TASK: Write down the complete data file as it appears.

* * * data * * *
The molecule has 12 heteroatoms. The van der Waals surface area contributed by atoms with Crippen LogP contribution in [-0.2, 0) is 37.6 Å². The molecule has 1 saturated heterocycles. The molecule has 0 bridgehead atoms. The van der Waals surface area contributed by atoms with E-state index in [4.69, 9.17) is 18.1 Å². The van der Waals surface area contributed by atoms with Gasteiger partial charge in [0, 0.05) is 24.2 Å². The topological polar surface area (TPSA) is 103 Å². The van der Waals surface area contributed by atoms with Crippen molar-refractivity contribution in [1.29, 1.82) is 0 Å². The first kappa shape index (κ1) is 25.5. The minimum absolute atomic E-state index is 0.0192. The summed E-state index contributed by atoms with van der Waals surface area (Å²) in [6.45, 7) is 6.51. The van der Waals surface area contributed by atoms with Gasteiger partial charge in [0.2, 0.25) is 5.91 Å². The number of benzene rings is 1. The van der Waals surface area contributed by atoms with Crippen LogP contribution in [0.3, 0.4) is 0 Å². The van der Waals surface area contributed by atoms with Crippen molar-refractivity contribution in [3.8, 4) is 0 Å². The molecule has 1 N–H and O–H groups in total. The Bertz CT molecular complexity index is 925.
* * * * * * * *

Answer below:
The molecule has 12 heteroatoms. The van der Waals surface area contributed by atoms with Crippen LogP contribution in [-0.2, 0) is 37.6 Å². The molecule has 1 saturated heterocycles. The molecule has 0 bridgehead atoms. The van der Waals surface area contributed by atoms with E-state index in [4.69, 9.17) is 18.1 Å². The van der Waals surface area contributed by atoms with Gasteiger partial charge in [0, 0.05) is 24.2 Å². The topological polar surface area (TPSA) is 103 Å². The van der Waals surface area contributed by atoms with Crippen molar-refractivity contribution in [1.29, 1.82) is 0 Å². The first kappa shape index (κ1) is 25.5. The minimum absolute atomic E-state index is 0.0192. The summed E-state index contributed by atoms with van der Waals surface area (Å²) in [6.45, 7) is 6.51. The van der Waals surface area contributed by atoms with Gasteiger partial charge in [0.2, 0.25) is 5.91 Å². The number of benzene rings is 1. The van der Waals surface area contributed by atoms with Crippen LogP contribution in [0.3, 0.4) is 0 Å². The van der Waals surface area contributed by atoms with Crippen molar-refractivity contribution in [3.8, 4) is 0 Å². The molecule has 1 N–H and O–H groups in total. The Bertz CT molecular complexity index is 925.